The badge represents the Kentish cob-nut which was deemed an appropriate symbol for a Brigade composed of Kentish units. The Brigade was formed as a second-line Territorial Brigade on 7 October 1939 as a duplicate of 132nd Brigade. It was part of 12th Infantry Division and went to France on 20 April 1940 as one of the three so-called 'Labour Divisions' on the Lines of Communication. The intention was that these Divisions, all deficient in men, equipment and training, would complete mobilization and training in France. When the German armour broke through at Sedan these Divisions were nevertheless called forward and 12th Division was destroyed piecemeal. The Divisional commander, Petre, was detached to command the Arras garrison, 37th Brigade was dispersed on the approach to the Somme, and 35th Brigade was destroyed around Abbeville. 36th Brigade was destroyed on 20 May when two of its battalions were overrun by panzer formations south of Arras, the third battalion having been detached to Albert where it too was engaged by German mechanized forces. Only details managed to return to the UK. The Brigade was reconstituted in the UK on 8 June 1940 on cadres from the original three battalions, 6th and 7th Royal West Kents and 5th Buffs. On 28 June it was redesignated as an Independent Brigade, the badge almost certainly dating from this period. On 22 June 1942 it was redesignated an Infantry Brigade and joined 78th Division. It fought under this command for the remainder of the war, in North Africa, Sicily and Italy.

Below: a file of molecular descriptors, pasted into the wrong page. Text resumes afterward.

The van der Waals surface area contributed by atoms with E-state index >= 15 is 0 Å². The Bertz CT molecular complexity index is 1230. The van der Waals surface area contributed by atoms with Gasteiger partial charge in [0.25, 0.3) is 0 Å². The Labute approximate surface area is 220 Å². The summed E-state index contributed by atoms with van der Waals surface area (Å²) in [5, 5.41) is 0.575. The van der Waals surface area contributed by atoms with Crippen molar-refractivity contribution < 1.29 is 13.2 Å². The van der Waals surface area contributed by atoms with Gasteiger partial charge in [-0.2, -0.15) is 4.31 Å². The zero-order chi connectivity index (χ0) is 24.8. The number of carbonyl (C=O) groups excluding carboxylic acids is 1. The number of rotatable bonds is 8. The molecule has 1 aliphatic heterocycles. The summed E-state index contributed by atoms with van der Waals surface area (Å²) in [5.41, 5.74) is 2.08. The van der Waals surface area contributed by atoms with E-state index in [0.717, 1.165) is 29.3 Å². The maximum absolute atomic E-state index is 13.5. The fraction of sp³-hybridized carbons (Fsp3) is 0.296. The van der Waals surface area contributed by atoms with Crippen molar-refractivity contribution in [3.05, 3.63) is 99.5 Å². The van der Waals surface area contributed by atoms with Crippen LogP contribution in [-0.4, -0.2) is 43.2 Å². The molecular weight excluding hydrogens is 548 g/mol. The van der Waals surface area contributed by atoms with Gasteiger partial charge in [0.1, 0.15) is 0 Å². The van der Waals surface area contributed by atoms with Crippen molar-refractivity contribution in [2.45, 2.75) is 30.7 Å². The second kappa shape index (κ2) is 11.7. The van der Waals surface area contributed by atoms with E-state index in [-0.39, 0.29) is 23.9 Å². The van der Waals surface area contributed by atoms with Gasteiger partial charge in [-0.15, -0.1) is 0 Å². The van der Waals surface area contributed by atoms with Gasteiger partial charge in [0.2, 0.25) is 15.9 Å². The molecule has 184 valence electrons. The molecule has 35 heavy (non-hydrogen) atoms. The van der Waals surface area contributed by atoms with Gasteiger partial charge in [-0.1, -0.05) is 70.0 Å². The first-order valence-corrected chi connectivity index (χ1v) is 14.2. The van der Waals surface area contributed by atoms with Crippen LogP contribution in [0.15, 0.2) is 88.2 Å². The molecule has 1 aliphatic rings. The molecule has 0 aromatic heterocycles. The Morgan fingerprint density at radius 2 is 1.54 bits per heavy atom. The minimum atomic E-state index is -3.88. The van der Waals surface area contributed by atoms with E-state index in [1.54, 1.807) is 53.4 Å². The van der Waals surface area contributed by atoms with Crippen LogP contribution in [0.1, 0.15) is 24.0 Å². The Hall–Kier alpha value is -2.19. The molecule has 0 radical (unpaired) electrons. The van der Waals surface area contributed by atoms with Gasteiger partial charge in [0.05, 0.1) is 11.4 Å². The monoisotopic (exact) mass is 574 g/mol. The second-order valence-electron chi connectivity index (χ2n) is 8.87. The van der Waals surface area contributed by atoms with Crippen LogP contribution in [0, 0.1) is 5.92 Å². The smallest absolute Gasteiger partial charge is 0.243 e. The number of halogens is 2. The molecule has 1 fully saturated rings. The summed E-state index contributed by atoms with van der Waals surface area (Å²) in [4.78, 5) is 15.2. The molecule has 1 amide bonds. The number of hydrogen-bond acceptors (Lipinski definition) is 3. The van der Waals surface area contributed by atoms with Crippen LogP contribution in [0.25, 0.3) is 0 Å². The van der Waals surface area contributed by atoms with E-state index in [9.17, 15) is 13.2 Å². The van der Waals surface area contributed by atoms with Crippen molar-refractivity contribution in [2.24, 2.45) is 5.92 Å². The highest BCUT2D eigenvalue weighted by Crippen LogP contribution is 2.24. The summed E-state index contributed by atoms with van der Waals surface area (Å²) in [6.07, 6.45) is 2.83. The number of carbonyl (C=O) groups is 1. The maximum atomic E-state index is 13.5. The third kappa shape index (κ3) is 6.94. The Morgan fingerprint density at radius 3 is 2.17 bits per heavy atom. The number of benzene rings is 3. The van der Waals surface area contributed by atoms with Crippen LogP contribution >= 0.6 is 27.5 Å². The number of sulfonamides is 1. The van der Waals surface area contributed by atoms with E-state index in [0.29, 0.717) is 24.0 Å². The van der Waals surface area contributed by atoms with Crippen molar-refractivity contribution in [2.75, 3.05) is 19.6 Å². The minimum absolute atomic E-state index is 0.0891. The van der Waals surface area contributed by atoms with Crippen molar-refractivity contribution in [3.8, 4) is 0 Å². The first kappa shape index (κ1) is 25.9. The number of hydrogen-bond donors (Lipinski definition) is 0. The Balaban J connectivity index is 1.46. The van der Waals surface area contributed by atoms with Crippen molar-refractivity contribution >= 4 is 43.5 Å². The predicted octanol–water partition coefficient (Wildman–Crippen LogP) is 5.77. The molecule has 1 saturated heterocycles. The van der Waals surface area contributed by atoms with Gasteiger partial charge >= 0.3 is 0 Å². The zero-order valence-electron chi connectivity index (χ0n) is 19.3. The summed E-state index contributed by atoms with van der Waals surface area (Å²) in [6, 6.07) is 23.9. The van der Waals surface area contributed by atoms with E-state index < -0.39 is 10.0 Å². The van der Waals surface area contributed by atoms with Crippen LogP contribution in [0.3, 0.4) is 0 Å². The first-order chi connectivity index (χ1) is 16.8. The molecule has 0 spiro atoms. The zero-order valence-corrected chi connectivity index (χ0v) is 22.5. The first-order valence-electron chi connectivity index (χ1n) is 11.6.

Code: 54445

240.00 GBP


2nd PORT TASK FORCE R.E FORMATION SIGN

2nd PORT TASK FORCE R.E FORMATION SIGN

A fine woven cloth formation sign. Reference Waring 653

Code: 54444

32.00 GBP


WW2 16th PARACHUTE FIELD AMBULANCE PARACHUTE R.A.M.C SHOULDER TITLE

WW2 16th PARACHUTE FIELD AMBULANCE PARACHUTE R.A.M.C SHOULDER TITLE

A fine very rare printed early 16th Parachute Field Ambulance shoulder title. White on Maroon.